But I think it’s worth noting that the film Gibson was in was Zeffirelli’s vision, partly because he’s known for his other Shakespeare adaptations.
posted by verbminx at 7:22 PM on August 17 [2 favorites]

vernonsalhart, that was part of what appealed to me about Ethan Hawke’s Hamlet—Hawke was 29 and seemed like a depressed grieving grad student rather than a man in the throes of a midlife crisis. Also, Liev Schrieber was outstanding as Laertes. i would watch him in anything.
posted by epj at 9:34 PM on August 17

I can say without hyperbole that Arnold Schwarzenegger as Jack Slater as Hamlet is the greatest performance of Hamlet in the history of civilization. “Hey Claudius...you killed my father. Big mistake.”

I've never liked all the noodling in a straight-up murderous revenge scenario. You killed my father? Prepare to die.
posted by kirkaracha at 10:49 PM on August 17 [1 favorite]

But it's not straight up. See, a ghost told him these things. That's not really a reliable witness, and Hamlet is sort of on the edge between real and unreal to begin with. So he's left to playing these games with the people in his life, to try to get them to admit things or reveal clues. He's very clumsy with his actions (Ophelia, RIP), and he's shit at a lot of what he's trying to do because he's pissing a lot of people off. But he does manage to get to the core in the end.

It's not a straight-up murderous revenge scenario. It's Miss Marple at a delicate family party exchanging gossip to try to figure out why that Aunt died unexpectedly.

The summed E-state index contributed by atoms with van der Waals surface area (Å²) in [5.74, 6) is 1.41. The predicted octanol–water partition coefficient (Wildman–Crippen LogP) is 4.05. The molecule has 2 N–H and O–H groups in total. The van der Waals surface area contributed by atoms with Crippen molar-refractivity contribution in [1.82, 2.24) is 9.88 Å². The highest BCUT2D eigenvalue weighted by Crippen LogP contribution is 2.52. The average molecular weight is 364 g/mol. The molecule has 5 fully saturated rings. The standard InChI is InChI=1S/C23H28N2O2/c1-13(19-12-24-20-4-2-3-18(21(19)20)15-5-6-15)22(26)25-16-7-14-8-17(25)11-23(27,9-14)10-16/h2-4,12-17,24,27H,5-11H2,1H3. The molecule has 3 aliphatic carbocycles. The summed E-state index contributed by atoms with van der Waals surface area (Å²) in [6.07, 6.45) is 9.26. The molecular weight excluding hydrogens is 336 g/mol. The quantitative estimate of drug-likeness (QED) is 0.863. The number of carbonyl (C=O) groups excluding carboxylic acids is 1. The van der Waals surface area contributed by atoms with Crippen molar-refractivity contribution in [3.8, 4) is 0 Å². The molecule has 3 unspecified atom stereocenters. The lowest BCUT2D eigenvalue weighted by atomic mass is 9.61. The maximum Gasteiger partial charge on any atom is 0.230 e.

I feel this theory is supported by Roz & Guild, but I'd have to rewatch (the filming with Tim Roth) to back that up. It's late.
posted by hippybear at 10:58 PM on August 17 [5 favorites]

(Wow, sorry, hours later, I see that I called Branagh’s version the “most significant filmed Hamlet” but absolutely did not mean to. I meant to say “most immediately subsequent significant filmed Hamlet” = i.e. the next significant version after Zeffirelli’s was Branagh’s. Someone kept walking in and out of the room while I was typing the initial comment.)
posted by verbminx at 12:19 AM on August 18

Glad to see Richard Burton's Hamlet included.
posted by rmmcclay at 1:13 AM on August 18 [1 favorite]

I saw Branagh do Hamlet on stage when I was 16, which I think was the perfect age to imprint on someone. I had only seen amateur productions of Shakespeare before and I was so caught up by actors who knew how to speak the verse.

I no longer especially like his acting but still have fond memories of that particular role. (It was his theatre company on tour in Dublin and they did Hamlet, As You Like It (he plated Touchstone) and I didn't see the third play but think it was Much Ado.)

The following year I also saw Mark Rylance in a RSC touring production and I don't know if it was the larger theatre or worse seats but I much preferred the Branagh, despite the Rylance being a famously great performance (mentioned here: https://www.theguardian.com/culture/2010/aug/22/10-best-hamlets-david-tennant) I suspect I may have been blinded by my continuing crush on Branagh.
posted by hfnuala at 3:47 PM on August 19 [1 favorite]

I would like to see a list of Richard II's... Because Ben Wishaw would be my number 1.
posted by Pendragon at 6:27 PM on August 19

Benedict Cumberbatch is missing (I think there might not be an official YT version?)

William Shatner, of course, needs no introduction. I think he played the bard in Stratford before Star Trek?

(Withnail is the first thing I thought.)
posted by ovvl at 5:08 PM on August 20

« Older The Clangers   |   How to Choose the Pet Bug That’s Right for You Newer »

This thread has been archived and is closed to new comments